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Winston Peters launches fiery attacks on polls, rivals, media at NZ First conference

New Zealand First leader Winston Peters has ended his party's annual conference taking a swipe at the polls, his political rivals and the media.

The political veteran attacked the polls, which put New Zealand First on around nine per cent.

"It is quite possible that the polls right now are not accurate," he told the conference in Dunedin.

He also took a swipe at his rival, Prime Minister John Key.

"Although his principles are about as genuine as his hair colour, he's got away with it," Mr Peters said.

Corrections and Police Minister Judith Collins wasn't immune either.

"This is meant to be a bright woman - according to herself," Mr Peters said.

And finally he took aim at the media, claiming he wasn't asked onto TVNZ's Q+A programme this morning.

"Never had the intellectual fortitude, integrity or outright decency to ask us on the programme," he said.

In fact Mr Peters was twice invited on Q+A, and twice backed out.

There are some in Parliament who think that manual labour is the prime minister of Mexico. - New Zealand First leader Winston Peters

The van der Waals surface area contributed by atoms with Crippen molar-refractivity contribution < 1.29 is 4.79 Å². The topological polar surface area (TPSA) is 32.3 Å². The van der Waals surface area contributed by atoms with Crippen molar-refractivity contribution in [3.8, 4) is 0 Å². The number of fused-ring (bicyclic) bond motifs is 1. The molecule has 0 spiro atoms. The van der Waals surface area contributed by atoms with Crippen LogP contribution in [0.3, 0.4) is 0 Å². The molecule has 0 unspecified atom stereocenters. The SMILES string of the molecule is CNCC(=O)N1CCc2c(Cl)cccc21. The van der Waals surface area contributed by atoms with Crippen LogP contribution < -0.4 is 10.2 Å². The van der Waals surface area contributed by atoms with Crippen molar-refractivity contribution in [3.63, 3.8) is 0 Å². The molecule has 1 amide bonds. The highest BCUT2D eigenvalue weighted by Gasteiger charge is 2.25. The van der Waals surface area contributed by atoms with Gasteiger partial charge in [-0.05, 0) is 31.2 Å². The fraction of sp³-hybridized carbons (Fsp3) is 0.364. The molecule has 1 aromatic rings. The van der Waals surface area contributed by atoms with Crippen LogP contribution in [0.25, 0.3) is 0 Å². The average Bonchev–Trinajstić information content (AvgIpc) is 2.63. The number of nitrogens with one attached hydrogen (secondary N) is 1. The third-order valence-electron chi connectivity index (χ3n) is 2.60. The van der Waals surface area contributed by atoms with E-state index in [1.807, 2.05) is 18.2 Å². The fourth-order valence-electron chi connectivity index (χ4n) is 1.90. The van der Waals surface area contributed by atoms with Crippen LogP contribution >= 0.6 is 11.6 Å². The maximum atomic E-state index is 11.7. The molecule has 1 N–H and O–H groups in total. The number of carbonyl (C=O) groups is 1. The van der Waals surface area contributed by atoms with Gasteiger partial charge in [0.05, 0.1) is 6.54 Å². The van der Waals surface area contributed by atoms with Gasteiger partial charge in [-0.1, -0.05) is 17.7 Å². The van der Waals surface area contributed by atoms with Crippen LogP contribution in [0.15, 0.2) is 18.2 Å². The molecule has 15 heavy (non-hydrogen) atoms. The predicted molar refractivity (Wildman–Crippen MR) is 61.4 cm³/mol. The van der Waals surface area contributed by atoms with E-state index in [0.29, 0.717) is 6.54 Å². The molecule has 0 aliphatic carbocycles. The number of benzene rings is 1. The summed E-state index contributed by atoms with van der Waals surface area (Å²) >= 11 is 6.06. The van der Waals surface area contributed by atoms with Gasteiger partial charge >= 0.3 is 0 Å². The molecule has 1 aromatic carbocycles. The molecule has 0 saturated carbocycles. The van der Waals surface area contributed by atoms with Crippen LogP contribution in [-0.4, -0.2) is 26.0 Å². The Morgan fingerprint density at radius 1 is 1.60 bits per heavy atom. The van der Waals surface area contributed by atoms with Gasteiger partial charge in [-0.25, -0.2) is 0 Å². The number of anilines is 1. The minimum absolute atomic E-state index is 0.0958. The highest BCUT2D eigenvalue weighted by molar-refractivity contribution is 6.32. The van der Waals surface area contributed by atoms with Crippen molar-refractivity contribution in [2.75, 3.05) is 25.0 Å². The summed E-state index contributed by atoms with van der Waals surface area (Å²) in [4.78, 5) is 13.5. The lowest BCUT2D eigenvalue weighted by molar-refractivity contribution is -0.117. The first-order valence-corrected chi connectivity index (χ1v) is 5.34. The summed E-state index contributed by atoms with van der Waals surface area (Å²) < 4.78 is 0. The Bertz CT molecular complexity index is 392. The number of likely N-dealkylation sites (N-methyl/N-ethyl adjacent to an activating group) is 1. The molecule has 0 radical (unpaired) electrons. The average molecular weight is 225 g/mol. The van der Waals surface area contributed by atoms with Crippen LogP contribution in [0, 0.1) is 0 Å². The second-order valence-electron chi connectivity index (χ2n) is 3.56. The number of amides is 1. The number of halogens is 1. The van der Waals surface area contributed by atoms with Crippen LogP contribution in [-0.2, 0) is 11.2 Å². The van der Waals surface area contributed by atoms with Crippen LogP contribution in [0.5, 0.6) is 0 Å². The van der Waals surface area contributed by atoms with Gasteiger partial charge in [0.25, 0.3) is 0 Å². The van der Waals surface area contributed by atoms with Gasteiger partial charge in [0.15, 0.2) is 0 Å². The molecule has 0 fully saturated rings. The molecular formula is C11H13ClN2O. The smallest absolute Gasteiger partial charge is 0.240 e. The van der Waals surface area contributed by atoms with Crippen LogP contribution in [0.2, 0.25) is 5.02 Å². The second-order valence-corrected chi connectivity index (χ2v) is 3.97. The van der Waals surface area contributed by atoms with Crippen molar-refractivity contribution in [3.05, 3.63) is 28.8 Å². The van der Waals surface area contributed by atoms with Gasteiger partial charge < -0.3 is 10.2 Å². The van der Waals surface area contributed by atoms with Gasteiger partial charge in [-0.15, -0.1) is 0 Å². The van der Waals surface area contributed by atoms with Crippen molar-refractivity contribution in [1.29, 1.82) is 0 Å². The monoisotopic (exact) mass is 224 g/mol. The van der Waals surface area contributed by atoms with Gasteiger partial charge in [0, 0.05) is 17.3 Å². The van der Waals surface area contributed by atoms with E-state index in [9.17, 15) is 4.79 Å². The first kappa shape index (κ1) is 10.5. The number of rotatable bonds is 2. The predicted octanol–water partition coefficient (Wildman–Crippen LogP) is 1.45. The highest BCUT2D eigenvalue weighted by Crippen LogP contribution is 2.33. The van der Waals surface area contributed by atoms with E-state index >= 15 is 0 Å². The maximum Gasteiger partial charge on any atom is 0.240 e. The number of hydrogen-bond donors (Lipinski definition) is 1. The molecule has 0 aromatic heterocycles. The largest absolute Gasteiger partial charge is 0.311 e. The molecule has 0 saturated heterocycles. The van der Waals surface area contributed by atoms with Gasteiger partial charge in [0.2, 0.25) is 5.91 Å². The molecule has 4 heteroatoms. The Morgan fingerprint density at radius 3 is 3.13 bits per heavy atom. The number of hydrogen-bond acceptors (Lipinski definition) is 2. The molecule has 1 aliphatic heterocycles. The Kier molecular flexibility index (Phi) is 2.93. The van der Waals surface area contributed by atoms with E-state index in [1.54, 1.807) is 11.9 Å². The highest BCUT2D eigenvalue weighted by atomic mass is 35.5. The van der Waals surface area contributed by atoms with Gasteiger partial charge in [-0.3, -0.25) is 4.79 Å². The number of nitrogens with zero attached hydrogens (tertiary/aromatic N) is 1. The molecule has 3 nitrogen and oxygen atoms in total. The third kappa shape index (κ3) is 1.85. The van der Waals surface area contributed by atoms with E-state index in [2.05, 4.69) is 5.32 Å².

"I've seen some downright lies in politics," he said.

There was an off-colour joke from the NZ First leader.

"There are some in Parliament who think that manual labour is the prime minister of Mexico."

He's still refusing to commit to a post-election partner, saying: "We're not going to go with anything like that ever again." 

There was one new idea - elderly volunteers to teach school children how to drive.

"Out there in all sorts of towns and cities in this country are a whole lot of old people who are willing to volunteer their time to skill train people into getting a driver's licence," Mr Peters said.

And he has discovered a new weapon to fight the election - social media.

"We've got the technology now to ensure no-one filters out our message," he said.

It's a message that still hits home for Winston Peters' supporters.

The party leader and political veteran took a swipe at the polls, his political rivals and the media. Source: 1 NEWS


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